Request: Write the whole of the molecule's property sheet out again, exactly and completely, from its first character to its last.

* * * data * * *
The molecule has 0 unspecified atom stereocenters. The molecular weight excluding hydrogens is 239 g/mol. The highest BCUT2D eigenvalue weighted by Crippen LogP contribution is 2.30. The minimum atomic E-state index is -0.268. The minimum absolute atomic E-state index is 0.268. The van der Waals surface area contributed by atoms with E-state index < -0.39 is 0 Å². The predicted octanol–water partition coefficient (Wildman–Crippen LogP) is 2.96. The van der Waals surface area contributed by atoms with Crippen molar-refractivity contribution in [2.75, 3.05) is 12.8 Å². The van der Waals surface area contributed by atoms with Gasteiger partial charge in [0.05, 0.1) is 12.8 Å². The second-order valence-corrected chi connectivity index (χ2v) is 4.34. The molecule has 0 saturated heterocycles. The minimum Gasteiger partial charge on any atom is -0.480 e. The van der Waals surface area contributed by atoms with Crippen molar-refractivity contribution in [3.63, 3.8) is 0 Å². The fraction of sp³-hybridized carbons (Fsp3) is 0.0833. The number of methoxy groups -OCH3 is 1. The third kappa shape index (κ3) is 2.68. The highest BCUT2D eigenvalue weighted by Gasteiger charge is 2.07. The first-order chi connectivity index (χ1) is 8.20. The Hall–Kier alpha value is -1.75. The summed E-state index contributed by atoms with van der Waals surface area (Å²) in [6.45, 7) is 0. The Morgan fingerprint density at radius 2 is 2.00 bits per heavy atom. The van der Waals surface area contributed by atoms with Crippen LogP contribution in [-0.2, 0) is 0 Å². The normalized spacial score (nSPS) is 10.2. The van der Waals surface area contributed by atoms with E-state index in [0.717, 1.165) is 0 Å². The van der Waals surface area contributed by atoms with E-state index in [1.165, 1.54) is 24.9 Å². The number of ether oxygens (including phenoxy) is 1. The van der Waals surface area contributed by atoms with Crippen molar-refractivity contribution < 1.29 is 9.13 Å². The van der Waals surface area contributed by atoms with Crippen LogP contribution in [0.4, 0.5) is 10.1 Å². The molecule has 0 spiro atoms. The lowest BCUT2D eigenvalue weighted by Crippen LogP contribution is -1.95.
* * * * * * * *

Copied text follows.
The molecule has 0 unspecified atom stereocenters. The molecular weight excluding hydrogens is 239 g/mol. The highest BCUT2D eigenvalue weighted by Crippen LogP contribution is 2.30. The minimum atomic E-state index is -0.268. The minimum absolute atomic E-state index is 0.268. The van der Waals surface area contributed by atoms with E-state index < -0.39 is 0 Å². The predicted octanol–water partition coefficient (Wildman–Crippen LogP) is 2.96. The van der Waals surface area contributed by atoms with Crippen molar-refractivity contribution in [2.75, 3.05) is 12.8 Å². The van der Waals surface area contributed by atoms with Gasteiger partial charge in [0.05, 0.1) is 12.8 Å². The second-order valence-corrected chi connectivity index (χ2v) is 4.34. The molecule has 0 saturated heterocycles. The minimum Gasteiger partial charge on any atom is -0.480 e. The van der Waals surface area contributed by atoms with Crippen molar-refractivity contribution in [3.63, 3.8) is 0 Å². The fraction of sp³-hybridized carbons (Fsp3) is 0.0833. The number of methoxy groups -OCH3 is 1. The third kappa shape index (κ3) is 2.68. The highest BCUT2D eigenvalue weighted by Gasteiger charge is 2.07. The first-order chi connectivity index (χ1) is 8.20. The Hall–Kier alpha value is -1.75. The summed E-state index contributed by atoms with van der Waals surface area (Å²) in [6.45, 7) is 0. The Morgan fingerprint density at radius 2 is 2.00 bits per heavy atom. The van der Waals surface area contributed by atoms with Crippen LogP contribution in [-0.2, 0) is 0 Å². The normalized spacial score (nSPS) is 10.2. The van der Waals surface area contributed by atoms with E-state index in [0.717, 1.165) is 0 Å². The van der Waals surface area contributed by atoms with E-state index in [1.165, 1.54) is 24.9 Å². The number of ether oxygens (including phenoxy) is 1. The van der Waals surface area contributed by atoms with Crippen molar-refractivity contribution < 1.29 is 9.13 Å². The van der Waals surface area contributed by atoms with Crippen LogP contribution in [0.4, 0.5) is 10.1 Å². The molecule has 0 spiro atoms. The lowest BCUT2D eigenvalue weighted by Crippen LogP contribution is -1.95.